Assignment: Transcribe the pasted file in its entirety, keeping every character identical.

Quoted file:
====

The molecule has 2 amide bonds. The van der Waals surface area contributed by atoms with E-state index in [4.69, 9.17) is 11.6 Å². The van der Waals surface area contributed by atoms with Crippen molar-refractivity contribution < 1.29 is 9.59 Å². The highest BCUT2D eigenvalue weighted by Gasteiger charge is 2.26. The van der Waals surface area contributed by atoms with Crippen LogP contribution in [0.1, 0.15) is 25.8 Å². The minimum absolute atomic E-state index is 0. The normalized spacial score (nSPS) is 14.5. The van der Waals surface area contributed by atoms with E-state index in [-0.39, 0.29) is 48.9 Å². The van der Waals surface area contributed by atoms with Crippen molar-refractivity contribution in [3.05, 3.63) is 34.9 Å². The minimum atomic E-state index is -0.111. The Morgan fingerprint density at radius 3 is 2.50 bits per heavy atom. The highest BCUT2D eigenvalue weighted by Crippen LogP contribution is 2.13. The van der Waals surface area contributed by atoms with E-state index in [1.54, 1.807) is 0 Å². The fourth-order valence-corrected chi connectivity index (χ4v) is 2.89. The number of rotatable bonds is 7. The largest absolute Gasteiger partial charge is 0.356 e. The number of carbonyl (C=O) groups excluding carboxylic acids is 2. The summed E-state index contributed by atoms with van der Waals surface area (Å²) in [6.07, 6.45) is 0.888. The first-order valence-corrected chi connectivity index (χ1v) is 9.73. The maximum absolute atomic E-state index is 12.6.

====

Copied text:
The molecule has 2 amide bonds. The van der Waals surface area contributed by atoms with E-state index in [4.69, 9.17) is 11.6 Å². The van der Waals surface area contributed by atoms with Crippen molar-refractivity contribution < 1.29 is 9.59 Å². The highest BCUT2D eigenvalue weighted by Gasteiger charge is 2.26. The van der Waals surface area contributed by atoms with Crippen LogP contribution in [0.1, 0.15) is 25.8 Å². The minimum absolute atomic E-state index is 0. The normalized spacial score (nSPS) is 14.5. The van der Waals surface area contributed by atoms with E-state index in [-0.39, 0.29) is 48.9 Å². The van der Waals surface area contributed by atoms with Crippen molar-refractivity contribution in [3.05, 3.63) is 34.9 Å². The minimum atomic E-state index is -0.111. The Morgan fingerprint density at radius 3 is 2.50 bits per heavy atom. The highest BCUT2D eigenvalue weighted by Crippen LogP contribution is 2.13. The van der Waals surface area contributed by atoms with E-state index in [1.54, 1.807) is 0 Å². The fourth-order valence-corrected chi connectivity index (χ4v) is 2.89. The number of rotatable bonds is 7. The largest absolute Gasteiger partial charge is 0.356 e. The number of carbonyl (C=O) groups excluding carboxylic acids is 2. The summed E-state index contributed by atoms with van der Waals surface area (Å²) in [6.07, 6.45) is 0.888. The first-order valence-corrected chi connectivity index (χ1v) is 9.73. The maximum absolute atomic E-state index is 12.6.